Saturday, September 5, 2009

Early to Bed, Early to Rise.....

Doug and I have some research underway which we’ll probably have a chance to review here in the future, but in the meantime it’s made me think about the role of wealth and worldly position in the Gospels. It seems undeniable to me that Jesus considered that the distractions of the world are a hindrance to participation in the Kingdom. Just as a couple of examples: the story of the rich young ruler (“It is easier for a camel to go through the eye of a needle than for a rich person to enter the Kingdom of God.” [Mark’s version]), and the opening scenario to the Parable of the Great Banquet in which Jesus was dining at the house of a ruler of the Pharisees, and noted how the other guests were interested in being seated in places of honor [Luke 14:7].

But there is a paradox. Contrary to the picture that many people like to paint, Jesus and his disciples were not a rag-tag bunch of destitute homeless people. There is a difference between being homeless because you are an itinerant preacher and being homeless because you are destitute. Jesus clearly had several bases for operation for his ministry: Peter’s family home, the home of Lazarus, Mary, and Martha, and obviously some unnamed contacts in Jerusalem (the owner of the upper room for example). There was a mission fund large enough to be noted in the story of Judas [John 12:6], and Jesus’ ministry was apparently financed by many people, including a woman inside of Herod’s court [Luke 8:3]. People who came “to the Great Banquet” included many people of power, wealth, or status, including at least three Roman centurions, Matthew, Joseph of Arimathea, Nicodemus, Saul of Taursus, and possibly the author of the Gospel of John. Some people (Peter, Matthew, and in a sense, Saul) seem to have abandoned their livelihood to follow Jesus as disciples but, for example, there’s no evidence that the Centurions left their post nor that Joseph of Arimathea took a vow of poverty. (And there’s no evidence that Jesus asked them to do so --- Nicodemus was still wealthy enough at the time of the crucifixion to purchase an impressive amount of funeral spices [John 19:39]).** In other words, there’s no neatly tied-up, unambiguous playbook on what we are to do about our own wealth or wordly authority.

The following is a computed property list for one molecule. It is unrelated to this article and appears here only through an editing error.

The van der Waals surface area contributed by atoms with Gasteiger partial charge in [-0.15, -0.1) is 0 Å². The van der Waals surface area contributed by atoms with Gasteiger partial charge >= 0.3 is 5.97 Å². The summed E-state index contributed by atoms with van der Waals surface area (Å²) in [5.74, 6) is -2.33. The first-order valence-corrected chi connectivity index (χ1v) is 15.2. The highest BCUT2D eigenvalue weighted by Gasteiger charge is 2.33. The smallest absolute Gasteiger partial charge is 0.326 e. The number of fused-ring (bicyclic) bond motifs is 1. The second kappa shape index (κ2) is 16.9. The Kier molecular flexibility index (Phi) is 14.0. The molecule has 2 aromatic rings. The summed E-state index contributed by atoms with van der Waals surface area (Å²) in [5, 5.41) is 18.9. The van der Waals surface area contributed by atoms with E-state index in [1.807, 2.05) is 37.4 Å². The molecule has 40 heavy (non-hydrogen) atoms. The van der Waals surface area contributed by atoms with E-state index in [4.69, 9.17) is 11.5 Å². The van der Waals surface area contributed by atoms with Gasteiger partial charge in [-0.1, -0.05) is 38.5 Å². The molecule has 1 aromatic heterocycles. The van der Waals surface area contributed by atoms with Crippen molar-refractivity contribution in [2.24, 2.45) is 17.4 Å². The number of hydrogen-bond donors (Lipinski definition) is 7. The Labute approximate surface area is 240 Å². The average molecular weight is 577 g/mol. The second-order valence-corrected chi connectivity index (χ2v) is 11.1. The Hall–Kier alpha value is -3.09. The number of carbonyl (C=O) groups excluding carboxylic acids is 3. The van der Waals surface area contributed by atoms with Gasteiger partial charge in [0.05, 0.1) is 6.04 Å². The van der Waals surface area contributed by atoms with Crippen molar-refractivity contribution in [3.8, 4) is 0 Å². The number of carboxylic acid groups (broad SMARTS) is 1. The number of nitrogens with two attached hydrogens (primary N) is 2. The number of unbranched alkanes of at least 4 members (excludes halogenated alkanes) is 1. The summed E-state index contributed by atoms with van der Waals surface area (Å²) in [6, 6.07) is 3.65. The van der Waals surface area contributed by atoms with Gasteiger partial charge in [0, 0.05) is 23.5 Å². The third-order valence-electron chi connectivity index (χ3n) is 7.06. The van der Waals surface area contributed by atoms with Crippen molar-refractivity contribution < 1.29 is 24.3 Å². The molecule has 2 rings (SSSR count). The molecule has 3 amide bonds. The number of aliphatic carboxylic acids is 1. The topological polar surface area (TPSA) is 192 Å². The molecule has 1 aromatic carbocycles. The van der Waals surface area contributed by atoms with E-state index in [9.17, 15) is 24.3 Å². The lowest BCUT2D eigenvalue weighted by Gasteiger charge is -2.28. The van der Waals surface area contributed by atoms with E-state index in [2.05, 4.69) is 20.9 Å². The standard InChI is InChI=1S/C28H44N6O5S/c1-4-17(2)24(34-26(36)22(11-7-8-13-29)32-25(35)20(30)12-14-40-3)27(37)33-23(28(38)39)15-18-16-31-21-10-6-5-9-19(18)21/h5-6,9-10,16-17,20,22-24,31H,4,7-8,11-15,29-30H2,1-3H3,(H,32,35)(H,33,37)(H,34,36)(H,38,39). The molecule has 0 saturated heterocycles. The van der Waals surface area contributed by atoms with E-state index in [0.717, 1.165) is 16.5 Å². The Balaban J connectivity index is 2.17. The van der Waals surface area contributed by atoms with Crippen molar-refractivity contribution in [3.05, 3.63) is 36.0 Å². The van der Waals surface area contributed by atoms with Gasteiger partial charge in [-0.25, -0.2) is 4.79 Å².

Yet, we cannot escape Jesus’ constant picture that possessions, power, and prestige are stumbling blocks to the Kingdom. I think the answer to this seeming paradox lies in Jesus’ message that he comes not to hang out with the healthy, but to comfort and heal the sick. A wealthy, powerful, or prestigious person is several steps down the road to being someone is need of salvation (healing). In other words, Jesus came to heal the lame and the blind and to comfort the orphans; but he also came to heal the rich and the powerful of their stumbling blocks from wordly diversion. Sometimes the wealthy and wordly are broken because of the diversionary demands of their life: many academics know how it is easy to obsess over the latest ridiculous referee report. Similarly, the powerful, prestigious and wealthy suffer in spite of their position. Neither poverty nor wealth are vaccines against loneliness, isolation, or rejection. I remember being shocked by how many otherwise reasonable people seemed surprised, even appalled, that Kurt Cobain could suffer, given that he was wealthy and famous. To take such a point of view is to argue that wealth and fame ought to bring happiness, a position that Jesus completely rejects. Kurt Cobain needed salvation as much as the lame and the blind.

Thus, it should be no surprise, after all, that even in his own ministry Jesus touched both the fishermen and the Pharisee, the tax collector and the prostitute and the wealthy in Jerusalem. We always think of the ending of the story of the rich young ruler as being sad. But we don’t really know what that rich young man did after he went away. Jesus said that with God anything is possible. Who are we to judge whether or not the Holy Spirit called the young man? Would we be shocked if the rich young man turned out to be the owner of the Upper Room? In my next post, I want to take a closer look at one of the verses in the story of the rich young ruler.

** As a side note on a special case of the elite, John The Baptist, Jesus, the witness of the Gospel of Mark (John Mark?), Peter and Paul --- all of them encounter Roman soldiers or Centurions, yet there is no record of any of them chastising the soldiers or centurions for their profession, or making any general command for them to lay down their arms. In fact, there is considerable recording that this did not occur, and that soldiers were participants in the Great Banquet [Luke 2:14, Matthew 8:5-13; Mark 15:39, Luke 7:1-10, Acts 10, Acts 27, Acts 28:16, II Timothy:2]. I believe that this substantially argues for the case that Jesus did not intend for his teachings to prohibit lawful, organized, forceful resistance to evil: the police and armed forces.

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